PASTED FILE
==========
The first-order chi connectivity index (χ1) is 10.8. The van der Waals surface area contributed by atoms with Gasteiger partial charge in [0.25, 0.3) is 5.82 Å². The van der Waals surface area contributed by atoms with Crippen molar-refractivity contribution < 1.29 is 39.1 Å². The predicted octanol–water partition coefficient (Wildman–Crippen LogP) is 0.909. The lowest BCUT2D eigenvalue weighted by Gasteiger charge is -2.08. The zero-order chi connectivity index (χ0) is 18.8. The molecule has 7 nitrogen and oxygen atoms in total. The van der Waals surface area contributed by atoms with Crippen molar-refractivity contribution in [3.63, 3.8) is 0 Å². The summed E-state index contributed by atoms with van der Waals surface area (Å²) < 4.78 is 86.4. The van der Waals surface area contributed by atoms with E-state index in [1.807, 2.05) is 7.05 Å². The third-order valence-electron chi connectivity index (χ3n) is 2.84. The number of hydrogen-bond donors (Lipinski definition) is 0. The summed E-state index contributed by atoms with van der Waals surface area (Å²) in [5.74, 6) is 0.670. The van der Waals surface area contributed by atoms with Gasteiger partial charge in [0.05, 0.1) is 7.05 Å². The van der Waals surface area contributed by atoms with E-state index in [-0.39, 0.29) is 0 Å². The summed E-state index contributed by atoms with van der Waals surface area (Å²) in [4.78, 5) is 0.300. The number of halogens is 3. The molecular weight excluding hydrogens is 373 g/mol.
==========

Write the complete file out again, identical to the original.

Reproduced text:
The first-order chi connectivity index (χ1) is 10.8. The van der Waals surface area contributed by atoms with Gasteiger partial charge in [0.25, 0.3) is 5.82 Å². The van der Waals surface area contributed by atoms with Crippen molar-refractivity contribution < 1.29 is 39.1 Å². The predicted octanol–water partition coefficient (Wildman–Crippen LogP) is 0.909. The lowest BCUT2D eigenvalue weighted by Gasteiger charge is -2.08. The zero-order chi connectivity index (χ0) is 18.8. The molecule has 7 nitrogen and oxygen atoms in total. The van der Waals surface area contributed by atoms with Crippen molar-refractivity contribution in [3.63, 3.8) is 0 Å². The summed E-state index contributed by atoms with van der Waals surface area (Å²) < 4.78 is 86.4. The van der Waals surface area contributed by atoms with E-state index in [1.807, 2.05) is 7.05 Å². The third-order valence-electron chi connectivity index (χ3n) is 2.84. The number of hydrogen-bond donors (Lipinski definition) is 0. The summed E-state index contributed by atoms with van der Waals surface area (Å²) in [5.74, 6) is 0.670. The van der Waals surface area contributed by atoms with Gasteiger partial charge in [0.05, 0.1) is 7.05 Å². The van der Waals surface area contributed by atoms with E-state index in [-0.39, 0.29) is 0 Å². The summed E-state index contributed by atoms with van der Waals surface area (Å²) in [4.78, 5) is 0.300. The number of halogens is 3. The molecular weight excluding hydrogens is 373 g/mol.